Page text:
Many Worlds vs Multiverse(s)

This is just a riff – obviously prompted by the Deutsch debate – to lay out my original point – “I don’t buy Many Worlds”.

Many worlds thought of as the Everettian interpretation of quantum theory has (had) an easy to visualise metaphor, even if it might also be easy to discount it as a world-view of what really exists. The idea that every quantum event – each wave-function collapse – creates a bifurcation in the universe(s) into one where what actually happened happens and (an)other(s) where what was possible didn’t happen here but (maybe) did happen there. Without any deep understanding of the maths and mechanisms of such theory(ies) it is a simple way to visualise that somehow the statistical distribution of possibilities existed in this world up to that point and then didn’t. Where did they go?

It’s nevertheless almost impossible to hold in your minds-eye world-view that all these gazillions of alternate worlds really exist in any meaningful way? To even entertain that thought is also mentally related to what we hold in mind as the world, the cosmos, the / a universe in the first place. And whilst Many Worlds is completely unrelated physically to The Multiverse(s) – the idea of a whole universe evolving out of a (near-)singularity suffers from the same credulity problems.

Now what’s actually going on here is very close to the most fundamental question of philosophy, let alone physics. Why / how-come something out of nothing? So any physical answer is going to be dubious, even if we manage to establish a mental picture of what we might believe. If that something – seed – existed before this universe, where did it exist and where is that (time &) place now? What does “now” even mean? (also part of Deutsch’s video essay).

One of my “priors” is that “The Universe” is unitary – it is the entire cosmos of possibility and reality. That’s what we mean by “the”. As soon as we entertain the idea of multiple universes we need different names for different things. The entire super-(multi-uni)-verse idea must contain any subsidiary universes, if they really exist. If we open up thought of time itself, not just now, as having no beginning or end – and that “The” (super) universe has always existed, it is not difficult to imagine “This” (current) universe – and other subsidiary universe(s) – evolving from there.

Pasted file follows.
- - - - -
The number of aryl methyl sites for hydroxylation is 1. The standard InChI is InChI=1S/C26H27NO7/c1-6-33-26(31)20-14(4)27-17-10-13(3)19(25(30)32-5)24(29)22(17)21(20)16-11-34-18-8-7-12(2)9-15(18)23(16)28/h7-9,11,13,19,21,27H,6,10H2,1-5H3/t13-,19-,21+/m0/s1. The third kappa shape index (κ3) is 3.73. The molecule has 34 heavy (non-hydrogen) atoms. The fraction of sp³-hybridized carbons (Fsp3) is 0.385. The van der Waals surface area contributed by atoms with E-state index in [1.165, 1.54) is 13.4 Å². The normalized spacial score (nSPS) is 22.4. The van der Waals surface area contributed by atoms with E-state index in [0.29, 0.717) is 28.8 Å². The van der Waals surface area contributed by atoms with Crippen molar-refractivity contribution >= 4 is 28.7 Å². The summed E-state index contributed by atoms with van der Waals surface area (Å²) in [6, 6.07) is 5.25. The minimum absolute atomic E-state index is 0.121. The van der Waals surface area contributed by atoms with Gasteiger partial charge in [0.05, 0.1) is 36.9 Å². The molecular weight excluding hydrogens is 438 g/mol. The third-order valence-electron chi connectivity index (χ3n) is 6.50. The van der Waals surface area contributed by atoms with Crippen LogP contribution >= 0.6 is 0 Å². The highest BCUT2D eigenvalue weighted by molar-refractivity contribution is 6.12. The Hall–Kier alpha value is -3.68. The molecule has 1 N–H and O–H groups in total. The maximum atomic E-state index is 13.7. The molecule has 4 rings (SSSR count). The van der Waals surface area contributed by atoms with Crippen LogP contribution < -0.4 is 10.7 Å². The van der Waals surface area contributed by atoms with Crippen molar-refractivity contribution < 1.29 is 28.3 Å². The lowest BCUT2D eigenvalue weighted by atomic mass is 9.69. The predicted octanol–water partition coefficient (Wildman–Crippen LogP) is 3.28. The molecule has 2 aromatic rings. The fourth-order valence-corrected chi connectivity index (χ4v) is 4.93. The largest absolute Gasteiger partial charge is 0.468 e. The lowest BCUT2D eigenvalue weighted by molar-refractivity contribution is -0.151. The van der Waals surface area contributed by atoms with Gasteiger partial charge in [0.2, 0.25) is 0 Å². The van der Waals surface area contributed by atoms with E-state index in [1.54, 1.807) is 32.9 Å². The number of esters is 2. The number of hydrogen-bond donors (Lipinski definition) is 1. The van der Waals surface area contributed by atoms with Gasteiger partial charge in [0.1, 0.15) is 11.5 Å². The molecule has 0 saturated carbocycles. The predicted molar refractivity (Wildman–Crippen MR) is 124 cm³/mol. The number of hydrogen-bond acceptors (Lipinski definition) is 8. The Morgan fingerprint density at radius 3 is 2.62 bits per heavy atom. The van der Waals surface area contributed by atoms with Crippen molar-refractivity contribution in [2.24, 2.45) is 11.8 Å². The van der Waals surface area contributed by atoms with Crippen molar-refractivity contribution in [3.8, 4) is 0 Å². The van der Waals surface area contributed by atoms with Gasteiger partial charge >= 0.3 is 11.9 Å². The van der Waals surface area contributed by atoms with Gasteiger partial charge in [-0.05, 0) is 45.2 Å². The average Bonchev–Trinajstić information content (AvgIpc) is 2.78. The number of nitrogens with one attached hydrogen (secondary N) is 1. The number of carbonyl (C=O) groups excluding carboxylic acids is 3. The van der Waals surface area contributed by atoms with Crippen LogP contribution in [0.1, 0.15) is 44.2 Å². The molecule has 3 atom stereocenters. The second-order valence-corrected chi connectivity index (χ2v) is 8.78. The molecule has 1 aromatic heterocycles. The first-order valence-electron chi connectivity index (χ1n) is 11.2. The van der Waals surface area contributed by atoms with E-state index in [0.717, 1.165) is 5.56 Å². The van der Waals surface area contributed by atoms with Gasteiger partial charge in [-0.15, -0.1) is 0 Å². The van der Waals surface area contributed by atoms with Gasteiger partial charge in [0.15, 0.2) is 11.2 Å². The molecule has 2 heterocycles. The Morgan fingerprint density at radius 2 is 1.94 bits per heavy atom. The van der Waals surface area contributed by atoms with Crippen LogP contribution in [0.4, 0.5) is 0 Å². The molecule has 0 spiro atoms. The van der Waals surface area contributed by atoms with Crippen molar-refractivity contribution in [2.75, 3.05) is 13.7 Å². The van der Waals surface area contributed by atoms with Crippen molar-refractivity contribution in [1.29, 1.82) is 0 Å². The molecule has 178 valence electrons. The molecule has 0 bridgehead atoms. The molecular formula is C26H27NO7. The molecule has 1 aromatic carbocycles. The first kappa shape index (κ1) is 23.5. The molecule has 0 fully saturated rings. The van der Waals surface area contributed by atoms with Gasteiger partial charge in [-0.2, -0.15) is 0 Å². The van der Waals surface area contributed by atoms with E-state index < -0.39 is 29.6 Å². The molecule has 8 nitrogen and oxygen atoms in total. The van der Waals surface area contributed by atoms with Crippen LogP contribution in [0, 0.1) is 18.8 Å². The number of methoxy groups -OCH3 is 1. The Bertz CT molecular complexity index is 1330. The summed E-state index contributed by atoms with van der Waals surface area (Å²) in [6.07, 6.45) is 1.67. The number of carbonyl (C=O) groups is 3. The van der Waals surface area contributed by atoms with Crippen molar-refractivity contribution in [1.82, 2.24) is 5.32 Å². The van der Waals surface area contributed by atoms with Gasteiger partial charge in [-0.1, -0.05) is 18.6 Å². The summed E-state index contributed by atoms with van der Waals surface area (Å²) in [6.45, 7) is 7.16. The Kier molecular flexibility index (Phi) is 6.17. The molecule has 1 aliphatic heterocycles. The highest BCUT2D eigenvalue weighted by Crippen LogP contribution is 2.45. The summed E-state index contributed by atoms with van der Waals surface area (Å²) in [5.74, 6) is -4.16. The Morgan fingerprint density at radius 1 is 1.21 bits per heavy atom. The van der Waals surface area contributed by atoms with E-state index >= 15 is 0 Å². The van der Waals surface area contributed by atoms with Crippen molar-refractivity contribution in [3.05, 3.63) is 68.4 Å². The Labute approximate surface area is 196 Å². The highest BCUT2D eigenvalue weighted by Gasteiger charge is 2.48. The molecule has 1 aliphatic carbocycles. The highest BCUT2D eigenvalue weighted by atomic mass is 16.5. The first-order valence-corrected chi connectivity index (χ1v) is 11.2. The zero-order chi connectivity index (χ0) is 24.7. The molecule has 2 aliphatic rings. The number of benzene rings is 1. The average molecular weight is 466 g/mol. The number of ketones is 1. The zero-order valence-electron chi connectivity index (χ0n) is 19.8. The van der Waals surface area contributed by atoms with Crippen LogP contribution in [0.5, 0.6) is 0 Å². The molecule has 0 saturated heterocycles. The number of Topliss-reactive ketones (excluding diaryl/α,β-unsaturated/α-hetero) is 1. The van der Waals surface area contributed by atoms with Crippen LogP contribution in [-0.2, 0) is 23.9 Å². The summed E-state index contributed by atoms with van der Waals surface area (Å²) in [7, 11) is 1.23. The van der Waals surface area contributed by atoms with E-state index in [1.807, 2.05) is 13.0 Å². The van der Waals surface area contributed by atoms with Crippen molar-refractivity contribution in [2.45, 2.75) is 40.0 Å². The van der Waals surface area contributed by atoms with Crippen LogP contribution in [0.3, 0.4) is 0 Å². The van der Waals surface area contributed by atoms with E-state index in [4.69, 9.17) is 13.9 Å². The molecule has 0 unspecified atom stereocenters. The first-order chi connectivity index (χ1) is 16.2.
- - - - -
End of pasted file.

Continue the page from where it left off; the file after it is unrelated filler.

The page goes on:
No less credible than the big-bang idea itself, anyway.

The crucial idea that makes this credible is that of an horizon. Whether a tiny compressed “black hole” of a cosmic seed, or the furthest reaches of a universe in time and space, they have a horizon beyond which no information can pass. The contents of a black hole or a a complete universe can never be known to another “region” of space-time the other side of such a horizon. A seed forming a new universe may inherit some information from the existing region in which it formed, but after that – incommunicado. That’s it.

So we may “imagine” the reality of multiple universes and/or many worlds in our thought experiments – different thought experiments, in different unrelated parts of physics, remember – but never have to treat them as part of reality in the universe we inhabit. They can never have any meaning in this universe.

Not quite right, but close enough for now. “True enough” to use Nick Cave / Sean O’Hagan’s humane “Irish” expression.

Need to relate this to my point about Deutsch and his Everettian “World View”.

Many Worlds & Ontological Commitment

Had an exchange with David Deutsch earlier today. I didn’t have the full context of the original question that prompted him to post a 9 minute video essay on YouTube, but it was in defence of the Everettian Many Worlds Interpretation being seen as part of the “concensus” in 21st C physics.

[My gloss on his argument in the video] His emphasis from the off is on “the reality of Many Worlds being as uncontroversial as the reality of dinosaurs and their evolution” seen by future historians of science.

(He also notes that even proponents of the theory will have / had disagreements and distinct interpretations – visible even from history.)

(IF) we agree it describes reality – not just that observations confirm predictions of the formal theory according to limits in confidence and knowledge – but we disagree about that reality described. Does that “function” describe reality or is it reality? [Lots of technical quantum detail still open to disagreement.]

We don’t have the “Many Dinosaurs” interpretation of evolution, it’s just evolution. It’s just Everettian (true) Quantum Physics, not an interpretation.

Explanatory theory split into formalism and interpretation(s) is wrong. It’s just another interpretation. Institutionalised casuistry – unsound sophistry.

Mistaken about what the world is actually like (in reality). What exactly were the unpersuaded, unpersuaded of.